9. How does the size of the leaves support the tree? Is there a wide variation in size?
    10. Why is the leaf the color it is?
  3. Part one: How does the width of streams & rivers affect erosion and sediment movement, and how do these factors determine the ability of plant growth? (skills studied and concepts learned: trigonometry; geometry; nutrient needs in plants; velocity and speed; force; erosion; logical thinking and correlation)

    1. Use trigonometry and geometric principles to measure the width and depth of a stream, as well as the overall slope of a stream.

    2. Use principles of trigonometry to analyze the effects of riverbank erosion on the surrounding landscape and to calculate potential sediment transport rates.

    3. What plants are present?

    4. Use velocity to determine the speed and direction of the flow.

    5. Do a “dirt jar” test to determine the substrate composition of the center, sides, and shoreline of the stream. 

    6. Are there any noticeable or potential relationships between the depth, width, speed and direction of the stream and the soil composition?

    7. How does soil composition relate to plant growth? 

  4. Part two: How can a 3D model help illustrate the river ecosystem studied, and can the model help predict the water flow, vegetation, and aquatic life of other rivers and streams? (skills studied and concepts learned: scale; building and crafting models; measuring angles and slope; presentation skills; how to show movement and evolution) 
  5. How do geometric shapes influence the movement patterns of aquatic insects? (skills studied and concepts learned: diagrams; geometry; angles; movement)
    1. Select up to ten aquatic microfauna (insect larvae, microorganisms, molluscs, etc) to study.

    2. Species to consider: daphnia, tubifex worms, black worms, stonefly larvae, mosquito larvae, backswimmers, water pennies, diving beetles, scuds, aquatic spiders.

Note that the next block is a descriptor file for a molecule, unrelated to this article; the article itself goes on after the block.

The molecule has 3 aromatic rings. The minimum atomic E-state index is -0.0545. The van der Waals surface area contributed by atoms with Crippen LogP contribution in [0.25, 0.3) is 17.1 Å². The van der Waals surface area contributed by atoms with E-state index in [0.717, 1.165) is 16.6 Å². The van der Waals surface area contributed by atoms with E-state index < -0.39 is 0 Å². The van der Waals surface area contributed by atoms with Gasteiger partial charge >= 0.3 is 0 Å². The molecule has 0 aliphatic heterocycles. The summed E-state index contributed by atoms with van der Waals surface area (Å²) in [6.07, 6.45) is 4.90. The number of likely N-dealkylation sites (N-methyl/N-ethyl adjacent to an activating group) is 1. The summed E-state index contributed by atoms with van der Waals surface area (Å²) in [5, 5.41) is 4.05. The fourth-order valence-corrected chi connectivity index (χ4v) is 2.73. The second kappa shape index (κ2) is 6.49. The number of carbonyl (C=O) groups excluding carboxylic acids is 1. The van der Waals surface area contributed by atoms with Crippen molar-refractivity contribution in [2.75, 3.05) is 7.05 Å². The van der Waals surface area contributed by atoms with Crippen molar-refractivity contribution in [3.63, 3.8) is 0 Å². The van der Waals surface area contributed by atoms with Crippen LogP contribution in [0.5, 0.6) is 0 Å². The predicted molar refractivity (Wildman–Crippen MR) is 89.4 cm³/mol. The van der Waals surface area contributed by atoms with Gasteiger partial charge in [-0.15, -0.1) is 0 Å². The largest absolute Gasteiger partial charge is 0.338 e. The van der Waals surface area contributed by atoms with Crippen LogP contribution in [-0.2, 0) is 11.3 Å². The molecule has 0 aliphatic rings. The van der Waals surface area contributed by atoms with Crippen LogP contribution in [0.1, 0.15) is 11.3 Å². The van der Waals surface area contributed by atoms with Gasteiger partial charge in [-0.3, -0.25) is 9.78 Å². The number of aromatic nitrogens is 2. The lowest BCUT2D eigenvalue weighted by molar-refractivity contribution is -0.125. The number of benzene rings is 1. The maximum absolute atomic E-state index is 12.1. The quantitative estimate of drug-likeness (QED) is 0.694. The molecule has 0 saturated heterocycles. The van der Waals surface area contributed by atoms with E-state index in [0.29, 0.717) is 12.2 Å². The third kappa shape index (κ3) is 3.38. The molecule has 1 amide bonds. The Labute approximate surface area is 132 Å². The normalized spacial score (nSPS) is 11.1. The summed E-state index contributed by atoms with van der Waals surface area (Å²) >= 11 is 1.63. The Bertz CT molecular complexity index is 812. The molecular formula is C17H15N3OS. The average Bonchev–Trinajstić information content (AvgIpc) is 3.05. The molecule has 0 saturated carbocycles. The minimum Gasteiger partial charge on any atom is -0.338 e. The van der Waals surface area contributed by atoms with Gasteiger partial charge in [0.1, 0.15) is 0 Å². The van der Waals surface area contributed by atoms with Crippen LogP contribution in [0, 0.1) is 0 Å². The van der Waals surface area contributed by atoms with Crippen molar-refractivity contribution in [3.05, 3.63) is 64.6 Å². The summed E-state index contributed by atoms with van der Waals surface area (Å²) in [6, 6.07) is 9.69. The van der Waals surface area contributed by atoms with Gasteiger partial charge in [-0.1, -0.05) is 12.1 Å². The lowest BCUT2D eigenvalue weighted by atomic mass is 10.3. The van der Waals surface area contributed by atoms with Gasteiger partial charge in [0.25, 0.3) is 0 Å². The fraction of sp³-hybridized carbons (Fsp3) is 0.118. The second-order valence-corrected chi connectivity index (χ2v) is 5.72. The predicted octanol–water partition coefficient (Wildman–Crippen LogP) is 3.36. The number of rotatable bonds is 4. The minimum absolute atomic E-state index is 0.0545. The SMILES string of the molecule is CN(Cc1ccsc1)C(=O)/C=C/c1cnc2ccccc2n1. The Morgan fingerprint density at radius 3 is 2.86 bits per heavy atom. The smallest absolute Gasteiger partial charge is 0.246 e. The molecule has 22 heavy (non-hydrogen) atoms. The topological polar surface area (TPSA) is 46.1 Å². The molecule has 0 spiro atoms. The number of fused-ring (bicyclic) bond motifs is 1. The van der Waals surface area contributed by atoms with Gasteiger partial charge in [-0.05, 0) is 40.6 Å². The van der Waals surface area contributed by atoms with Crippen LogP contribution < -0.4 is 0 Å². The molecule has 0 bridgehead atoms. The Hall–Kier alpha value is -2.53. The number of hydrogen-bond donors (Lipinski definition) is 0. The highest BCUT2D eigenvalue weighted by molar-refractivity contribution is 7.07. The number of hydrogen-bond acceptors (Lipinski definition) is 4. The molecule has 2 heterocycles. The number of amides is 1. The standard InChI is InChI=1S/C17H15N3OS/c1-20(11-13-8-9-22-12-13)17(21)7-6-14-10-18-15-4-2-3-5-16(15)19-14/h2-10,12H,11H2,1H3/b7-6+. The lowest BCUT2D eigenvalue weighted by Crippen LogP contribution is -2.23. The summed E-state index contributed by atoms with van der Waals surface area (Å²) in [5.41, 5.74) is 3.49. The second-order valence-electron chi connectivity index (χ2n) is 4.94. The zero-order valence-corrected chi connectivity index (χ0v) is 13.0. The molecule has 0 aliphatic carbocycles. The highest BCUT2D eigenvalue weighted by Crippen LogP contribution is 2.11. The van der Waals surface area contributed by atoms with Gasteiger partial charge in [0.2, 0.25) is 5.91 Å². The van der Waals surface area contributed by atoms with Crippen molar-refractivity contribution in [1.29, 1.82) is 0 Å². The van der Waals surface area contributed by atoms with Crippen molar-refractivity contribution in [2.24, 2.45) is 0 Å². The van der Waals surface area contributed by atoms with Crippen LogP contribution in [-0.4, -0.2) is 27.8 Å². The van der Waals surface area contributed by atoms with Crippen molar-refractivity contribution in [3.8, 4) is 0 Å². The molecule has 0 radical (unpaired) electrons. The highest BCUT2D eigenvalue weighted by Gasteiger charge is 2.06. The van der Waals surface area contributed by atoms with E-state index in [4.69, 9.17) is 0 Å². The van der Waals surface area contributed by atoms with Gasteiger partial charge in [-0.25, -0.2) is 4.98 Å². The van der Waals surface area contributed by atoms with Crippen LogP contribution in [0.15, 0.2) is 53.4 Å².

3. Create a diagram of each aquatic insect.

    4. Break the diagram into shapes and angles.

    5. How do these shapes and angles support or harm the movement, buoyancy, and overall characteristics of the organism?

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The garter snakes have emerged!

I am so thrilled! For the past four years, we've had two resident garter snakes in our backyard who are an established mating pair. I have already found about 10 tiny baby garter snakes crawling about my rock garden! They are so cute. 

The two residents don't have names, but we love them dearly (well, I do. My mom and dad are... tolerant). One is about half a meter, the other a little longer, perhaps at 70 cm. Being in the Pacific Northwest, our residents are the Northwestern Garter Snake. The main difference with common garter snakes and northwestern garter snakes is the fact that northwestern garter snakes have white spots on the tips of their scales. Which I love! It makes them seem almost ashy. It is super cool!

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  • 2 weeks later...

CAMPING TRIP NUMBER ONE 

JUNE 10th - 14th - four nights and five days

I am SUPER excited for this one. We will be camping along a river, which my mom says is PACKED full of Skunk Cabbage Plant [so you know I am super excited], and I will have the chance to study some aquatic insects! I might even do that math project about geometrical trends in the bugs. 

Plus, it is salmonberry time! They are just starting to get ripe and gosh, my mouth is starting to water just thinking about em! 😅🤤 I know lots of people don't like them. Which is fair. They kind of taste like a toned-down raspberry, but I just adore the texture. I am not a big fan of firm / crunchy / crisp foods, so their mealy-ness is actually super appealing to me. Plus they taste super good with sorrel [yes, I know sorrel is technically not good for you in large amounts. but it is a personal choice i make !! ❤️ some people drink beer, I choose to eat sour plant from the forest !!!] you can wrap it up like a taco and it is great. My mom hates that I eat plants from outside, but I only eat plants I can identify. And I can identify plants very well! I know she just wants me to be safe. But bunnies and deer and bears eat sorrel and salmonberries! And they are great little critters, just like me!

I will be out of service and away from my computer, so I will give a bigggg update once I get back! It might take me a while to finish it. Because when I play in the woods.... there is no stopping me!